The African continent is made of seismically active structures with active deformation in between main substratum shields considered as stable continental interiors. Seismically active regions are primarily located along rift zones, thrust and fold mountain belts, transform faults and volcanic fields. The active tectonic structures generated large and destructive earthquakes in the past with significant damage and economic losses in Africa. Although some regions of the continent show a low-level of seismic activity, several large earthquakes (with M > 7) have occurred in the past. The presence of major active faults that generate destructive earthquakes is among the most important geological and geophysical hazards for the continent. National and International scientific projects dealing with the seismic hazards assessment are increasing in seismically active regions in Africa. The UNESCO-SIDA/IGCP (Project 601 http://eost.u-strasbg.fr/~igcp601/) support the preparation and implementation of the "Seismotectonic Map of Africa". Therefore, new seismotectonic data with the regional analysis of earthquake hazards became necessary as a basis for a mitigation of the earthquake damage. A database in historical and instrumental seismicity, active tectonics, stress tensor distribution, earthquake geology and paleoseismology, active deformation, earthquake geodesy (GPS) and gravity, crustal structure studies, magnetic and structural segmentation, volcanic fields, collision tectonics and rifting processes is prepared to constrain the geodynamic evolution of the continent. Taking into account the geological, tectonic and geophysical characteristics, we define six seismotectonic provinces that characterize the crustal deformation. With the previously identified Somalia tectonic block, the seismotectonic and geophysical framework of the continent reveal the existence of the Cameroon volcanic line, the South African tectonic block with transform faulting and Cape folding system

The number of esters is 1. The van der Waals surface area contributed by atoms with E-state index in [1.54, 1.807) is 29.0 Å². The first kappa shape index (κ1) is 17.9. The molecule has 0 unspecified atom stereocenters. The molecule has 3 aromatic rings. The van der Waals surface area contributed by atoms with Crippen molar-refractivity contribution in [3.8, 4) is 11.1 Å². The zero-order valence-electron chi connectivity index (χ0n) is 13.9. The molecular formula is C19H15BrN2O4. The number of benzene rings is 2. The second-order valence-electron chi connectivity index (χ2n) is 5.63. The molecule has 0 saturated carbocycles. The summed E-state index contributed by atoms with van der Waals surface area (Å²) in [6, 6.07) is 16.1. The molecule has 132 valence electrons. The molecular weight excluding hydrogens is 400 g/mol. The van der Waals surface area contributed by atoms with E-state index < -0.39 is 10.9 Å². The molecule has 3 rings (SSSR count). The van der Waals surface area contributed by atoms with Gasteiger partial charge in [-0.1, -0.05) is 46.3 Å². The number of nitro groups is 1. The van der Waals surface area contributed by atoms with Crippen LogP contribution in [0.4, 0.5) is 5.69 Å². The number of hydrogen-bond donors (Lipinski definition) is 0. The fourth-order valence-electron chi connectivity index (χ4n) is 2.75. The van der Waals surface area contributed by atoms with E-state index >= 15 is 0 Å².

3. Evolution of the Adria-Europe plate boundary in the northern Dinarides: From continent-continent collision to back-arc extension

    Science.gov (United States)

    Ustaszewski, Kamil; Kounov, Alexandre; Schmid, Stefan M.; Schaltegger, Urs; Krenn, Erwin; Frank, Wolfgang; Fügenschuh, Bernhard

    2010-12-01

    The Sava Zone of the northern Dinarides is part of the Cenozoic Adria-Europe plate boundary. Here Late Cretaceous subduction of remnants of Meliata-Vardar oceanic lithosphere led to the formation of a suture, across which upper plate European-derived units of Tisza-Dacia were juxtaposed with Adria-derived units of the Dinarides. Late Cretaceous siliciclastic sediments, deposited on the Adriatic plate, were incorporated into an accretionary wedge that evolved during the initial stages of continent-continent collision. Structurally deeper parts of the exposed accretionary wedge underwent amphibolite-grade metamorphism. Grt-Pl-Ms-Bt thermobarometry and multiphase equilibria indicate temperatures between 550°C and 630°C and pressures between 5 and 7 kbar for this event. Peak metamorphic conditions were reached at around 65 Ma. Relatively slow cooling from peak metamorphic conditions throughout most of the Paleogene was possibly induced by hanging wall erosion in conjunction with southwest directed propagation of thrusting in the Dinarides. Accelerated cooling took place in Miocene times, when the Sava Zone underwent substantial extension that led to the exhumation of the metamorphosed units along a low-angle detachment. Footwall exhumation started under greenschist facies conditions and was associated with top-to-the-north tectonic transport, indicating exhumation from below European plate units. Extension postdates the emplacement of a 27 Ma old granitoid that underwent solid-state deformation under greenschist facies conditions. The 40Ar/39Ar sericite and zircon and apatite fission track ages from the footwall allow bracketing this extensional unroofing between 25 and 14 Ma. This extension is hence linked to Miocene rift-related subsidence in the Pannonian basin, which represents a back-arc basin formed due to subduction rollback in the Carpathians.

  4. Double breasting of bladder neck and posterior urethra for continence in isolated peno-pubic epispadias.

    Science.gov (United States)

    Bhat, Amilal; Upadhayay, Ravi; Bhat, Mahakshit; Kumar, Rajiv; Kumar, Vinay

    2015-05-01